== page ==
The benchmark Nikkei average failed to extend its winning streak to a fifth session on the Tokyo Stock Exchange Wednesday, as profit-taking prevailed following the previous day’s upsurge.
The 225-issue average lost 23.78 points, or 0.10 percent, to end at 22,913.82. On Tuesday, the key market gauge shot up 389.25 points.
Meanwhile, the Topix, which includes of all first-section issues on the TSE, gained 4.31 points, or 0.24 percent, to close at 1,817.60, the highest closing since Nov. 14, 1991. The index rose 20.63 points the previous day.
Stocks opened sharply lower, battered by selling to lock in profits after the Nikkei average jumped to finish at the highest level in nearly 26 years on Tuesday, marking the best closing since the collapse in the early 1990s of Japan’s bubble economy.
Investors’ risk appetite decreased also because of a halt in the yen’s weakening against the dollar, brokers said.
In the afternoon, however, the Nikkei recovered much of the lost ground and the Topix returned to positive territory.
The market’s downside was supported by bargain hunting by foreign investors who took heat from a recent series of brisk earnings reports by Japanese firms, brokers said.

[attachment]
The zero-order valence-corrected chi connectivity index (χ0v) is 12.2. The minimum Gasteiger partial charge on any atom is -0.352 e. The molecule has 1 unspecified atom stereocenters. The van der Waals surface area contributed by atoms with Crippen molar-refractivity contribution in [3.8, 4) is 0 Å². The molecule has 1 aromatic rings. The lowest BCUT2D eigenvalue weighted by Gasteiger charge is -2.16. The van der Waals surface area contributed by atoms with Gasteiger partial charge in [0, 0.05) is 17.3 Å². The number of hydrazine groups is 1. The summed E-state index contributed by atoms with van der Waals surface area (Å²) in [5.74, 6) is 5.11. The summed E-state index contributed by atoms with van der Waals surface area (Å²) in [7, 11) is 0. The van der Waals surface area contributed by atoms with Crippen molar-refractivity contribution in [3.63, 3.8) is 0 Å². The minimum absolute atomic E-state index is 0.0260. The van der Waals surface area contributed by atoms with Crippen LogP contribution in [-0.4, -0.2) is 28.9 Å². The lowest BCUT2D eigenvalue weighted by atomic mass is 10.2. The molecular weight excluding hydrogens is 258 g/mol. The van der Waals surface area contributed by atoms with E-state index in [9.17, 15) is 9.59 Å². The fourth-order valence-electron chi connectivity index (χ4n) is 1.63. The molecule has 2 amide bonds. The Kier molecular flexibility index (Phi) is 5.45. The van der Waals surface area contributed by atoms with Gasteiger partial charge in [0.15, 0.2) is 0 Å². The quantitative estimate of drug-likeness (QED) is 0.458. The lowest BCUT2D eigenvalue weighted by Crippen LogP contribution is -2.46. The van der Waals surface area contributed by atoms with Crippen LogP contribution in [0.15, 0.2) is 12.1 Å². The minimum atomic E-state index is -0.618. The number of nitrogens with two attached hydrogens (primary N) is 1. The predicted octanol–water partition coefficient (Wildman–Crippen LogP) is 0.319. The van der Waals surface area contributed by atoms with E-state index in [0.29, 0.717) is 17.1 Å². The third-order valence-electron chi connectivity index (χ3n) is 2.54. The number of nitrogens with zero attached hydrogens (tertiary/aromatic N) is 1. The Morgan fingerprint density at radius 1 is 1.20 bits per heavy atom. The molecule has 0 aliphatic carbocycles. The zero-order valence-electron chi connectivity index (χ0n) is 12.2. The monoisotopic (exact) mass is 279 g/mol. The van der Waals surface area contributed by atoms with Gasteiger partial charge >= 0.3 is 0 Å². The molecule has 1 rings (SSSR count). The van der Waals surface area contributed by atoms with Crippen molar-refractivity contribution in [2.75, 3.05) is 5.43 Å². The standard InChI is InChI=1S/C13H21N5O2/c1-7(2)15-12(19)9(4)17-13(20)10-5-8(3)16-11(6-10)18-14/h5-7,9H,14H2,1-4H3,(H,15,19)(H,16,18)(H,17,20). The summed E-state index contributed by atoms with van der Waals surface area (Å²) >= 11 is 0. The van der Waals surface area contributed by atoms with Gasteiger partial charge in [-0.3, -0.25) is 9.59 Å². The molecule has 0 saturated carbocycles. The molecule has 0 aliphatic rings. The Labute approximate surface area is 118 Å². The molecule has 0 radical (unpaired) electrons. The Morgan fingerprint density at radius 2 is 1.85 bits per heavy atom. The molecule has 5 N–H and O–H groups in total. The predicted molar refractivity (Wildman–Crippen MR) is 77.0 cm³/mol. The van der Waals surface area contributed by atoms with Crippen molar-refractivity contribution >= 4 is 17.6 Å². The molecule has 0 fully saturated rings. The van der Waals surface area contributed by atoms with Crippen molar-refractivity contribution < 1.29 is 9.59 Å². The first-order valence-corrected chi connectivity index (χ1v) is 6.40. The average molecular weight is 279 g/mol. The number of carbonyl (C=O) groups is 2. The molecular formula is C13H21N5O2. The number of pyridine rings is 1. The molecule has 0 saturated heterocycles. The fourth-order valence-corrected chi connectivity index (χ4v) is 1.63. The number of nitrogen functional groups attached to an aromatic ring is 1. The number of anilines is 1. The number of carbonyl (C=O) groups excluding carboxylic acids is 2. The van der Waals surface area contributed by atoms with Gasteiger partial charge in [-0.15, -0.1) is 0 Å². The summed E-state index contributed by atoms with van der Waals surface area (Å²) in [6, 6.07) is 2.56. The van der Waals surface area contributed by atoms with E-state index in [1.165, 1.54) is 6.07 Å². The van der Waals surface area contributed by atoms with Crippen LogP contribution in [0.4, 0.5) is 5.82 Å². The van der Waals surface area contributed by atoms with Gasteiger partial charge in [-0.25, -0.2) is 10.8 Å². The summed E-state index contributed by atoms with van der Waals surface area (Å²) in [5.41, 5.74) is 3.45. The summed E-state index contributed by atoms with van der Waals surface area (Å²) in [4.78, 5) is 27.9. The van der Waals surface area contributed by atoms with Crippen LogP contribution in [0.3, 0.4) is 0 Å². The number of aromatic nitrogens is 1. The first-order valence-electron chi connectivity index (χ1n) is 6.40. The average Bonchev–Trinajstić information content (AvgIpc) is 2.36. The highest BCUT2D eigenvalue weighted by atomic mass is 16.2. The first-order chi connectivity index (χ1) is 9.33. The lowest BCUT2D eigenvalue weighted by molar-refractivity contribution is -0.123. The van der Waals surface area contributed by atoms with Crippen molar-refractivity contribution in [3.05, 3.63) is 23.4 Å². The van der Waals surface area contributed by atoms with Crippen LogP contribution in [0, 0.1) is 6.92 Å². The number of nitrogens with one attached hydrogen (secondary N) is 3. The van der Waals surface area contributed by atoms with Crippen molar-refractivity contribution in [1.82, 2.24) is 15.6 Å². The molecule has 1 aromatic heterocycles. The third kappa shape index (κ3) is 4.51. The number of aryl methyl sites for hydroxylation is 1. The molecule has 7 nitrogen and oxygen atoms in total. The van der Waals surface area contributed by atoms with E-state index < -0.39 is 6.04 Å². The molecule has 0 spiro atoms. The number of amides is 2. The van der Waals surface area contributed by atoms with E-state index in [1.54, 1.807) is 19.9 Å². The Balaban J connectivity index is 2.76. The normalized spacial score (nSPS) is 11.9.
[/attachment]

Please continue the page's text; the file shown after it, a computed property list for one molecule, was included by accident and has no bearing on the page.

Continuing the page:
The market “entered a lull,” an official at a bank-affiliated securities firm said. It was not surprising to see moves to cool down the market, the official added.
Although stocks underwent an speed adjustment, nonresidents’ buying sentiment remained intact “on the back of the stable political conditions in Japan,” said Hiroaki Hiwada, strategist at Toyo Securities Co.
Expecting foreign players to keep staying on the buy side, Hiwada said, “I think the Nikkei can retake 23,000 by the end of this month.”
Rising issues outnumbered falling ones 1,041 to 890 in the TSE’s first section, while 102 issues were unchanged.
Volume dropped slightly to 1.87 billion shares from Tuesday’s 1.90 billion shares.
Kubota lost 6.64 percent due to the machinery maker’s lower-than-expected operating profit forecast for the current year ending in December, brokers said.
Mega-bank groups Mitsubishi UFJ, Sumitomo Mitsui and Mizuho as well as insurers Dai-ichi Life and Tokio Marine were downbeat, following overnight falls in their U.S. peers.
Also on the minus side were department store operator Isetan Mitsukoshi Holdings and oil company Idemitsu.
By contrast, Toyota attracted purchases after the leading automaker revised up its operating profit estimate for the year through next March on Tuesday.
Other major winners included printer producer Brother Industries and electronic parts maker Rohm.
In index futures trading on the Osaka Exchange, the key December contract on the Nikkei average fell 50 points to 22,940.